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Noah Carl defence fund linked to far-right

In raising money to dispute the allegations that he has ties to the far-right, Noah Carl has enlisted the services of a man with close ties to the far-right.

A former Nuffield academic who was dismissed from Cambridge for links to far-right extremists rejects the charges and is raising money to sue for wrongful dismissal. In doing so, he has enlisted the services of a man with close ties to the far-right, Cherwell and Varsity can reveal.

The man behind the Noah Carl Legal Fund, Conner Douglass, has a history of using his software skills to enable the funding of the far-right. Just two months ago, Douglass created an almost identical ‘defence fund’ for the far-right activist Laura Loomer.

Douglass was also behind MakerSupport, a payment platform popular with the far-right. He founded the platform after white nationalist Lauren Southern was banned from Patreon, and billed it as a “free speech” alternative.

The Noah Carl Legal Fund, which is registered in Texas, has accrued more than $81,000 in the last two weeks, with donations in US dollars and Bitcoin. Many of the donations have been made anonymously, including one of 1.17 Bitcoin (£11,176) made on the day the fund was launched.

Carl told Cherwell that Mr Douglass approached him with the offer of establishing the crowd-funder, and that he has no concerns about the anonymous donations.

According to Texas company filings, Douglass is behind no fewer than three similar funds. The first of these, Support Loomer LLC, was established in April and has served as the vehicle for more than $85,000 of donations to far-right activist Laura Loomer.

Until 2017, Loomer worked alongside Tommy Robinson at the far-right Canadian blog The Rebel Media. She has since been banned from Twitter, Facebook and Instagram for extremism, and has attracted controversy for spreading the conspiracy theory that school shootings in Texas, Santa Fe and Parkland, Florida were staged.

Donations to Loomer have previously been found to be directed towards anti-Muslim hate group The United West.

Prior to establishing these legal funds, Conner Douglass made his name in far-right circles by creating the online crowdfunding platform MakerSupport. MakerSupport was established by Douglass in 2017 after white nationalist internet personality Lauren Southern was banned from Patreon. (Southern has since been banned from entering the UK.)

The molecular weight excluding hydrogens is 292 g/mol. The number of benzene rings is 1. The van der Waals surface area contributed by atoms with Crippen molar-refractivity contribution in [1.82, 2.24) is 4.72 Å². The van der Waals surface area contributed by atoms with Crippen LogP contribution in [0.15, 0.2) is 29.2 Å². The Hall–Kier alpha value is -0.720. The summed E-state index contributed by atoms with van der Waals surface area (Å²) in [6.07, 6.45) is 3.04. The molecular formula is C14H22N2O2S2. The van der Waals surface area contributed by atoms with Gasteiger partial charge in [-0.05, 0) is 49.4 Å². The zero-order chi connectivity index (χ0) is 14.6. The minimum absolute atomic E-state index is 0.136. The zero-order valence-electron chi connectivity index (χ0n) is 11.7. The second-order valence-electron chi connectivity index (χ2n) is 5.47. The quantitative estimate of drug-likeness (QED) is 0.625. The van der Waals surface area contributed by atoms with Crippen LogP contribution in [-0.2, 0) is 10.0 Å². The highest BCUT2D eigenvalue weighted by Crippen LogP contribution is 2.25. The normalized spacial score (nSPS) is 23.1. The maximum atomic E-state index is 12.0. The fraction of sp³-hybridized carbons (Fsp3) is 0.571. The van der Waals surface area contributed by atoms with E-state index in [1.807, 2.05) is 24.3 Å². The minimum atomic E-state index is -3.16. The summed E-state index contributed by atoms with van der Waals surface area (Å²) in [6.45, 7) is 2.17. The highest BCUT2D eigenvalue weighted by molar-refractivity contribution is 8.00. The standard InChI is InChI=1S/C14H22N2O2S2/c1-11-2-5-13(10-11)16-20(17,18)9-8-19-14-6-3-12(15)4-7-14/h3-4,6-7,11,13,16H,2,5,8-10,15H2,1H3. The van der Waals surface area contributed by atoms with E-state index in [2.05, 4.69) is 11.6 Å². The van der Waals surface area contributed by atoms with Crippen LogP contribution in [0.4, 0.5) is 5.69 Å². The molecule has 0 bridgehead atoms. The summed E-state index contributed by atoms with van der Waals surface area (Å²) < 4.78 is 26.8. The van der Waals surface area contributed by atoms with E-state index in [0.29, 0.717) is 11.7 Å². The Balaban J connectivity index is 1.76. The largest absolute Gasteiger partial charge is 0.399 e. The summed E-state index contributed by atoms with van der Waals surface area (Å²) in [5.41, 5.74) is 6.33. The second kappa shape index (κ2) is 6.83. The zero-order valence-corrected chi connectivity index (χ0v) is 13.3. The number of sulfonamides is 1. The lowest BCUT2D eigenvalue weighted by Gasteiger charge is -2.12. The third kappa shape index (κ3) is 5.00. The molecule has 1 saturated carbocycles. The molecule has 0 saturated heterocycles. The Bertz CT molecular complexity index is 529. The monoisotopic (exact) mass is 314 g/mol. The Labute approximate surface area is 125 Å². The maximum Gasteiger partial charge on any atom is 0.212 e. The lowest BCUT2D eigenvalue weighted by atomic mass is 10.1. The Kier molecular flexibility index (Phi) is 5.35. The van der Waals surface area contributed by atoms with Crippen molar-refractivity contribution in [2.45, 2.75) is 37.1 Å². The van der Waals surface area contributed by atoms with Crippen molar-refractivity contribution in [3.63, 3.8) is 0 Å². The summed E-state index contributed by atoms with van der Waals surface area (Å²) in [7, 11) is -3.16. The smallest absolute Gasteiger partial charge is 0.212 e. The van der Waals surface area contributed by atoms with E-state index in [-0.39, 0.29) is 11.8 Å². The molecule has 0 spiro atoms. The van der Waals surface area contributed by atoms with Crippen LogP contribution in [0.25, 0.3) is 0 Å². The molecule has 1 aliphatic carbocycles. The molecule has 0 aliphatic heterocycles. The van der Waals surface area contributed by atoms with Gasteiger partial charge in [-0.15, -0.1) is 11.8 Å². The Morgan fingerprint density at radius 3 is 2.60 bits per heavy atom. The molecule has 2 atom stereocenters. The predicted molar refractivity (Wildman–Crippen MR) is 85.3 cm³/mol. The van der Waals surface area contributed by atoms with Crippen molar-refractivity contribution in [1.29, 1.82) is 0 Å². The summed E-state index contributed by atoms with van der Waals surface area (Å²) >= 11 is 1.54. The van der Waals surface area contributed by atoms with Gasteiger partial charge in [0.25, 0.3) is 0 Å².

MakerSupport received attention last year when, after a series of crackdowns by payment platforms such as PayPal, Patreon and GoFundMe, it became one of the last such websites available for use by the far-right.

White supremacist leader Richard Spencer said at the time: “One of the other fundamental reasons why we’re on MakerSupport is that this is all we’ve got. We have been de-platformed from all major payment systems and other payment platforms. We can’t use them — but we can use MakerSupport.”

Noah Carl is currently attempting to fund a legal challenge to his dismissal from St Edmund’s College, Cambridge. Carl was dismissed from his post after an independent investigation found that “Dr Carl’s appointment could lead, directly or indirectly, to the College being used as a platform to promote views that could incite racial or religious hatred, and bring the College into disrepute.”

Speaking to Cherwell, Carl said: “The web developers who built my crowd-fund build crowd-funds for individuals who would be at risk of having their campaigns shut down by activists if they used a traditional crowd-funding platform. I have no connection to the other individuals for whom they have built crowd-funds. All the money donated to my crowd-fund will go toward my legal costs, and any money left over will be donated to a free speech campaign of my choosing.”

Before taking up his position at St Edmund’s in 2018, Carl had been a postdoctoral researcher at Nuffield College, Oxford. While at Oxford, Carl courted controversy for his links to the far-right.

Carl’s appointment to Cambridge’s prestigious Toby Jackman Newton Trust Research Fellowship sparked weeks of student protest and led to hundreds of academics signing an open letter against the appointment. The protests led St Edmund’s to launch two separate investigations into Carl’s appointment and his research. The latter investigation found that Carl was likely to bring the College into disrepute, and so his appointment was terminated.

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